Switch to the DTS Designer interface and select the Properties
    option from the Package top-level menu. On the Advanced tab in the DTS Package
    Properties dialog box, mark the "Show lineage variables as source
    columns" and "Write lineage to repository" checkboxes, click on
    OK to confirm your choice, and return to the DTS Designer.

    3.
    Double click on the Transform Data task arrow to display the
    Transform Data Task Properties dialog box. Switch to the Transformations tab.
    You will notice that the list of columns in the Source changed and includes DTSLineage_Full
    and DTSLineage_Short. The first entry will store the globally unique identifier
    (GUID) representing the package version, the second one is intended for version
    checksum (unlike with GUID, its uniqueness is not guaranteed – although still
    very likely).

    4.
    Now, you need to create identical columns at the destination. To
    accomplish this, switch to the Destination tab, and click on the Create command
    button. You will notice that the T-SQL statement now contains two additional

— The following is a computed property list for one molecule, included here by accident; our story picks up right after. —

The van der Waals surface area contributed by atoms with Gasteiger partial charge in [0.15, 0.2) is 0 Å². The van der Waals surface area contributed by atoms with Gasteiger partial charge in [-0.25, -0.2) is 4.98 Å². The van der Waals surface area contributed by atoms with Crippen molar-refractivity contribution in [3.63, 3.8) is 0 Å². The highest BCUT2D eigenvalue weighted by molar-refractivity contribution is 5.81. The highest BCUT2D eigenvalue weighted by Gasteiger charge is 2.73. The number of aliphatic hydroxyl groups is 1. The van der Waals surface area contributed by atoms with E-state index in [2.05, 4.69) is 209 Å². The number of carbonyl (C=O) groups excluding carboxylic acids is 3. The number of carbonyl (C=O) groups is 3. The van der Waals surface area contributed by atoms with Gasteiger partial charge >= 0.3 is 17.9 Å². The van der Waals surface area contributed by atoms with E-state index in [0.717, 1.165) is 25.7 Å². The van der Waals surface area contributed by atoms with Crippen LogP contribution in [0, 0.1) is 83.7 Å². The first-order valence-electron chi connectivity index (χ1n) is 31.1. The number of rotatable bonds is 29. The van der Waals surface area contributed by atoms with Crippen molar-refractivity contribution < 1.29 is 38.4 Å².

fields Lineage_Full (of type UNIQUEIDENTIFIER) and Lineage_Short (of type INT).
    Rename the table identifier in the CREATE TABLE statement of the Create
    Destination Table dialog box to ShippersMDS and click on the OK button. This
    will create an appropriately structured table at the destination (Note that we
    could have done this at the very beginning as long as the appropriate options
    were selected on the Advanced tab of the package Properties dialog box – we
    went through initial steps purely to demonstrate changes that take place as the
    result of activating these options).

    5.
    Now you need to modify transform properties from the
    Transformations tab. To change the mapping between source and destination
    columns, first click on Select All and then on Delete All. This will remove
    existing mappings. To create a new one, make sure that all Source and
    Destination columns are highlighted and click on the New button. From the
    "Create New Transformation" dialog box, select Copy Column entry, and
    click on OK twice to return to the Transformations tab.

    6.
    Click on OK to close the Transform Data Task Properties dialog
    box and return to the DTS Designer window.

    7.
    Assign to the package a meaningful name and save it to Meta Data
    Services using the Save As item from the Package menu. Ensure you select the
    Meta Data Services as the target location.